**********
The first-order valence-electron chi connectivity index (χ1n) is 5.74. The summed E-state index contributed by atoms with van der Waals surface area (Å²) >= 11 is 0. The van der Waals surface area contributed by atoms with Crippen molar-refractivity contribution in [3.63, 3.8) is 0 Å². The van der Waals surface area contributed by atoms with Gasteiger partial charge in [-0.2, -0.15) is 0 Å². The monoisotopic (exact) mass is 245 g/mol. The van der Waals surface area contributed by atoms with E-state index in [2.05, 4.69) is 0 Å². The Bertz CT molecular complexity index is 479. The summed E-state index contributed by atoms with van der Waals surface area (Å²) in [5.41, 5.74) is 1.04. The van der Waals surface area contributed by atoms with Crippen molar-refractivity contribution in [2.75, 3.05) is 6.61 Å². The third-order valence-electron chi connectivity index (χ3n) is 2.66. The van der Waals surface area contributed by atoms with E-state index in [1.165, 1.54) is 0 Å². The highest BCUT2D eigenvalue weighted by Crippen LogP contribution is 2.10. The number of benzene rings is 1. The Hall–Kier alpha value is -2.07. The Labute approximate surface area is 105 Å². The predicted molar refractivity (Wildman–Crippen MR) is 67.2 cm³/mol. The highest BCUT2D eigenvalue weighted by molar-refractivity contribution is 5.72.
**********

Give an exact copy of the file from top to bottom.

The first-order valence-electron chi connectivity index (χ1n) is 5.74. The summed E-state index contributed by atoms with van der Waals surface area (Å²) >= 11 is 0. The van der Waals surface area contributed by atoms with Crippen molar-refractivity contribution in [3.63, 3.8) is 0 Å². The van der Waals surface area contributed by atoms with Gasteiger partial charge in [-0.2, -0.15) is 0 Å². The monoisotopic (exact) mass is 245 g/mol. The van der Waals surface area contributed by atoms with E-state index in [2.05, 4.69) is 0 Å². The Bertz CT molecular complexity index is 479. The summed E-state index contributed by atoms with van der Waals surface area (Å²) in [5.41, 5.74) is 1.04. The van der Waals surface area contributed by atoms with Crippen molar-refractivity contribution in [2.75, 3.05) is 6.61 Å². The third-order valence-electron chi connectivity index (χ3n) is 2.66. The van der Waals surface area contributed by atoms with E-state index in [1.165, 1.54) is 0 Å². The highest BCUT2D eigenvalue weighted by Crippen LogP contribution is 2.10. The number of benzene rings is 1. The Hall–Kier alpha value is -2.07. The Labute approximate surface area is 105 Å². The predicted molar refractivity (Wildman–Crippen MR) is 67.2 cm³/mol. The highest BCUT2D eigenvalue weighted by molar-refractivity contribution is 5.72.